What is the Aurora?

Images of auroras from around the world, including those with rarer red and blue lights

The aurora borealis or Northern Lights is an atmospheric phenomenon that occurs in the northern hemisphere of the planet.  It also occurs in the southern hemisphere where it is known as the aurora australis. Aurora are known to exist on comets, brown dwarfs, other planets and on some moons. Aurora are caused by solar wind interacting with magnetic fields and atmospheric particles.  Atmospheric particles become energized and form what is known as plasma.  Plasma is energized or ionized gas.  It is the fourth state of matter and has been so identified since about 1972.  Yes, your high school teachers who taught you the three states of matter were...well...not current in their physics.  You see plasma every day when you see the sun, an operating fluorescent light or an operating neon light. 

Spectroscopy

Spectroscopy is the study of the interaction of matter with electromagnetic radiation.  Recall that light is electromagnetic radiation of which the radio spectrum is just a portion.  Analysis of the light from the aurora reveals different colours and these colours are unique signatures of the elements that compose the upper atmosphere.  From Wikipedia, the colours of the aurora have the following significance:

  • Red: At its highest altitudes, excited atomic oxygen emits at 630 nm (red); low concentration of atoms and lower sensitivity of eyes at this wavelength make this color visible only under more intense solar activity. The low number of oxygen atoms and their gradually diminishing concentration is responsible for the faint appearance of the top parts of the "curtains". Scarlet, crimson, and carmine are the most often-seen hues of red for the auroras.
  • Green: At lower altitudes, the more frequent collisions suppress the 630 nm (red) mode: rather the 557.7 nm emission (green) dominates. A fairly high concentration of atomic oxygen and higher eye sensitivity in green make green auroras the most common. The excited molecular nitrogen (atomic nitrogen being rare due to the high stability of the N2 molecule) plays a role here, as it can transfer energy by collision to an oxygen atom, which then radiates it away at the green wavelength. (Red and green can also mix together to produce pink or yellow hues.) The rapid decrease of concentration of atomic oxygen below about 100 km is responsible for the abrupt-looking end of the lower edges of the curtains. Both the 557.7 and 630.0 nm wavelengths correspond to forbidden transitions of atomic oxygen, a slow mechanism responsible for the graduality (0.7 s and 107 s respectively) of flaring and fading.
  • Blue: At yet lower altitudes, atomic oxygen is uncommon, and molecular nitrogen and ionized molecular nitrogen take over in producing visible light emission, radiating at a large number of wavelengths in both red and blue parts of the spectrum, with 428 nm (blue) being dominant. Blue and purple emissions, typically at the lower edges of the "curtains", show up at the highest levels of solar activity.[23] The molecular nitrogen transitions are much faster than the atomic oxygen ones.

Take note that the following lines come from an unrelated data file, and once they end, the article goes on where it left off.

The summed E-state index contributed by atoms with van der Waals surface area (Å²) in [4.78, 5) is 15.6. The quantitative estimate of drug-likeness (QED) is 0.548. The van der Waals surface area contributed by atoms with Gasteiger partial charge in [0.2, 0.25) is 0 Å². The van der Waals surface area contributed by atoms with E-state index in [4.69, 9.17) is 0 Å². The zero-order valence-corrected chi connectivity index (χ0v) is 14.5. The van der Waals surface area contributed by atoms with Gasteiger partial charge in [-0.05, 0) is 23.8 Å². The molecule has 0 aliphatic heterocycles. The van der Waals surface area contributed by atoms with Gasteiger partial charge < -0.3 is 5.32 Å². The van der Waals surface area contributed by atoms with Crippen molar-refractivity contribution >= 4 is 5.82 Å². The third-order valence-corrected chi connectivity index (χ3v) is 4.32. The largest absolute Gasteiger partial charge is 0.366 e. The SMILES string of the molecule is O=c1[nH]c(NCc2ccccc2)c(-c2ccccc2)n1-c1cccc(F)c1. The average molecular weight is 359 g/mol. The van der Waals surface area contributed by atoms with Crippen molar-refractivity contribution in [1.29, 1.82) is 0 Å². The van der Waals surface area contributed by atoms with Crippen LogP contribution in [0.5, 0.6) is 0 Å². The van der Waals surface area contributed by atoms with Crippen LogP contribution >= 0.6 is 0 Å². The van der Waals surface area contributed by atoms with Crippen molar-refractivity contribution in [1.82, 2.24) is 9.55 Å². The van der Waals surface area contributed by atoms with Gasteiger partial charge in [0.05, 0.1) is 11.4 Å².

• Ultraviolet: Ultraviolet radiation from auroras (within the optical window but not visible to virtually all[clarification needed] humans) has been observed with the requisite equipment. Ultraviolet auroras have also been seen on Mars,[24] Jupiter and Saturn.
  • Infrared: Infrared radiation, in wavelengths that are within the optical window, is also part of many auroras.[24][25]
  • Yellow and pink are a mix of red and green or blue. Other shades of red, as well as orange, may be seen on rare occasions; yellow-green is moderately common.[clarification needed] As red, green, and blue are the primary colors of additive synthesis of colors, in theory, practically any color might be possible, but the ones mentioned in this article comprise a virtually exhaustive list.

Effect on HAM Radio

The penultimate bullet above is intriguing.  The radio spectrum goes from about 30 Hz to 300 GHz.  300 GHz is at the far end of the infrared range but also at the higher end of the regulated radio spectrum.  It is only natural that the effects of the aurora will be evident in radio communications - both directly and from the effects on the upper atmosphere (where radio waves are refracted off the layers of the upper atmosphere).  It is possible to hear radio emissions from extra-terrestrial aurora - for example the planet Jupiter's aurora interacts with the aurora of its moons.  NASA runs an interesting high school level project to detect the aurora by radio - Project Jove - where one builds a radio telescope and sends the data back to NASA. For amateur radio operators, we would call these signals QRN (natural noise) and they can be detected around 29 MHz.  Sometimes the terrestrial aurora results in something called auroral flutter and can wipe out HF communications.  For amateur radio operators the effects of the aurora are evident all year round.  This is one of many atmospheric challenges that operators face in the North and why the VE8 callsign prefix (along with VY1 and VY0) are so rare to hear.  

Aurora for Yellowknife

The City of Yellowknife has built up a bit of a reputation as a tourist destination for aurora viewing.  Astronomy North maintains a website and promotes the aurora.  It is an outreach educational organization and a partnership with the Canadian Space Agency, University of Calgary (physics department), Government of the Northwest Territories and City of Yellowknife.  On the Home Page of YARS' website there is a Canadian government space weather RSS feed.